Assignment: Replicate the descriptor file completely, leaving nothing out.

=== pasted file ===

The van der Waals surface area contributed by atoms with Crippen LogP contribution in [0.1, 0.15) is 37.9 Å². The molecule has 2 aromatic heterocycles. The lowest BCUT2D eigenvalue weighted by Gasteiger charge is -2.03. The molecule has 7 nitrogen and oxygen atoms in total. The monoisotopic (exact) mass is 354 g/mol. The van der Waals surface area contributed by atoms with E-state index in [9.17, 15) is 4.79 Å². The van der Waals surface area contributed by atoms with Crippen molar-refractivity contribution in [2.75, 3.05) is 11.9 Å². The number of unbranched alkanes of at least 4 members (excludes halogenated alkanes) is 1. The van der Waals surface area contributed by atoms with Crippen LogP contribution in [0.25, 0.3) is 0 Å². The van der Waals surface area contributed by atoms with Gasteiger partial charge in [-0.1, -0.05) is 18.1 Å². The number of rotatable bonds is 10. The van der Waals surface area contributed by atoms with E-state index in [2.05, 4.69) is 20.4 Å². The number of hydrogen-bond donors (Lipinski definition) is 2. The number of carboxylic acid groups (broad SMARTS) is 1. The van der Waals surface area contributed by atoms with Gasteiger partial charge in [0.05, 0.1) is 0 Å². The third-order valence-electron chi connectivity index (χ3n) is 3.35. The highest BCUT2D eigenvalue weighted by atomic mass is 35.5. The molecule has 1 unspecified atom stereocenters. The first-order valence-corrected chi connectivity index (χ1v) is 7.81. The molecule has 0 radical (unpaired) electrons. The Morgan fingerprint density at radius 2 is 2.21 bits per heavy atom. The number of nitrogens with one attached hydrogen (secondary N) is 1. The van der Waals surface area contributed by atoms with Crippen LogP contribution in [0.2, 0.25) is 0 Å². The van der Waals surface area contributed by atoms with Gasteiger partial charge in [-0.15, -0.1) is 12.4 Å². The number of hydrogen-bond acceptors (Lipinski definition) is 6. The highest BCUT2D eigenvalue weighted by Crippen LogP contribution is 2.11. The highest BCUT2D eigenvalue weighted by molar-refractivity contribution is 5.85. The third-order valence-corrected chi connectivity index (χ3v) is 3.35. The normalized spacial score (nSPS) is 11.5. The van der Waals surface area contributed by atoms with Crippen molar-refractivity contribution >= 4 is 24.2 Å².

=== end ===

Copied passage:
The van der Waals surface area contributed by atoms with Crippen LogP contribution in [0.1, 0.15) is 37.9 Å². The molecule has 2 aromatic heterocycles. The lowest BCUT2D eigenvalue weighted by Gasteiger charge is -2.03. The molecule has 7 nitrogen and oxygen atoms in total. The monoisotopic (exact) mass is 354 g/mol. The van der Waals surface area contributed by atoms with E-state index in [9.17, 15) is 4.79 Å². The van der Waals surface area contributed by atoms with Crippen molar-refractivity contribution in [2.75, 3.05) is 11.9 Å². The number of unbranched alkanes of at least 4 members (excludes halogenated alkanes) is 1. The van der Waals surface area contributed by atoms with Crippen LogP contribution in [0.25, 0.3) is 0 Å². The van der Waals surface area contributed by atoms with Gasteiger partial charge in [-0.1, -0.05) is 18.1 Å². The number of rotatable bonds is 10. The van der Waals surface area contributed by atoms with E-state index in [2.05, 4.69) is 20.4 Å². The number of hydrogen-bond donors (Lipinski definition) is 2. The number of carboxylic acid groups (broad SMARTS) is 1. The van der Waals surface area contributed by atoms with Gasteiger partial charge in [0.05, 0.1) is 0 Å². The third-order valence-electron chi connectivity index (χ3n) is 3.35. The highest BCUT2D eigenvalue weighted by atomic mass is 35.5. The molecule has 1 unspecified atom stereocenters. The first-order valence-corrected chi connectivity index (χ1v) is 7.81. The molecule has 0 radical (unpaired) electrons. The Morgan fingerprint density at radius 2 is 2.21 bits per heavy atom. The number of nitrogens with one attached hydrogen (secondary N) is 1. The van der Waals surface area contributed by atoms with Crippen LogP contribution in [0.2, 0.25) is 0 Å². The van der Waals surface area contributed by atoms with Gasteiger partial charge in [-0.15, -0.1) is 12.4 Å². The number of hydrogen-bond acceptors (Lipinski definition) is 6. The highest BCUT2D eigenvalue weighted by Crippen LogP contribution is 2.11. The highest BCUT2D eigenvalue weighted by molar-refractivity contribution is 5.85. The third-order valence-corrected chi connectivity index (χ3v) is 3.35. The normalized spacial score (nSPS) is 11.5. The van der Waals surface area contributed by atoms with Crippen molar-refractivity contribution >= 4 is 24.2 Å².